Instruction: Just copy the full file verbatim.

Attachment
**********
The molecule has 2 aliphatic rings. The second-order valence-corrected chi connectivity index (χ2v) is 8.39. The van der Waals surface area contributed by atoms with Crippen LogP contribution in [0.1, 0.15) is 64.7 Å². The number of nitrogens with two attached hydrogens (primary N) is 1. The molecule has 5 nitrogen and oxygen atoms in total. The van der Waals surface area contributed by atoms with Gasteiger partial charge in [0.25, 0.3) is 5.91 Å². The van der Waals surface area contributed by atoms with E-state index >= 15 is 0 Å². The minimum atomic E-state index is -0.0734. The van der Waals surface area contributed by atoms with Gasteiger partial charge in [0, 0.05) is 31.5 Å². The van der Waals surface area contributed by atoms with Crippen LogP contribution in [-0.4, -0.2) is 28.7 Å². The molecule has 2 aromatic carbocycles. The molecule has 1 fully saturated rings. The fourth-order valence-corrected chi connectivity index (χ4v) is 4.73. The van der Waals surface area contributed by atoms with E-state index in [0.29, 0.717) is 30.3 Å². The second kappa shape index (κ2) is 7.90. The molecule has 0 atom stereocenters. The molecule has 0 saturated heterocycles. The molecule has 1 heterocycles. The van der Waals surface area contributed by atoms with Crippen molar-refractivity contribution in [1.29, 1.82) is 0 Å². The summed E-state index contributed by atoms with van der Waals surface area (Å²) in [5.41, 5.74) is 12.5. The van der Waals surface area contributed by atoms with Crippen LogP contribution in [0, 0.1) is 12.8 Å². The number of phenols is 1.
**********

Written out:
The molecule has 2 aliphatic rings. The second-order valence-corrected chi connectivity index (χ2v) is 8.39. The van der Waals surface area contributed by atoms with Crippen LogP contribution in [0.1, 0.15) is 64.7 Å². The number of nitrogens with two attached hydrogens (primary N) is 1. The molecule has 5 nitrogen and oxygen atoms in total. The van der Waals surface area contributed by atoms with Gasteiger partial charge in [0.25, 0.3) is 5.91 Å². The van der Waals surface area contributed by atoms with E-state index >= 15 is 0 Å². The minimum atomic E-state index is -0.0734. The van der Waals surface area contributed by atoms with Gasteiger partial charge in [0, 0.05) is 31.5 Å². The van der Waals surface area contributed by atoms with Crippen LogP contribution in [-0.4, -0.2) is 28.7 Å². The molecule has 2 aromatic carbocycles. The molecule has 1 fully saturated rings. The fourth-order valence-corrected chi connectivity index (χ4v) is 4.73. The van der Waals surface area contributed by atoms with E-state index in [0.29, 0.717) is 30.3 Å². The second kappa shape index (κ2) is 7.90. The molecule has 0 atom stereocenters. The molecule has 0 saturated heterocycles. The molecule has 1 heterocycles. The van der Waals surface area contributed by atoms with Crippen molar-refractivity contribution in [1.29, 1.82) is 0 Å². The summed E-state index contributed by atoms with van der Waals surface area (Å²) in [5.41, 5.74) is 12.5. The van der Waals surface area contributed by atoms with Crippen LogP contribution in [0, 0.1) is 12.8 Å². The number of phenols is 1.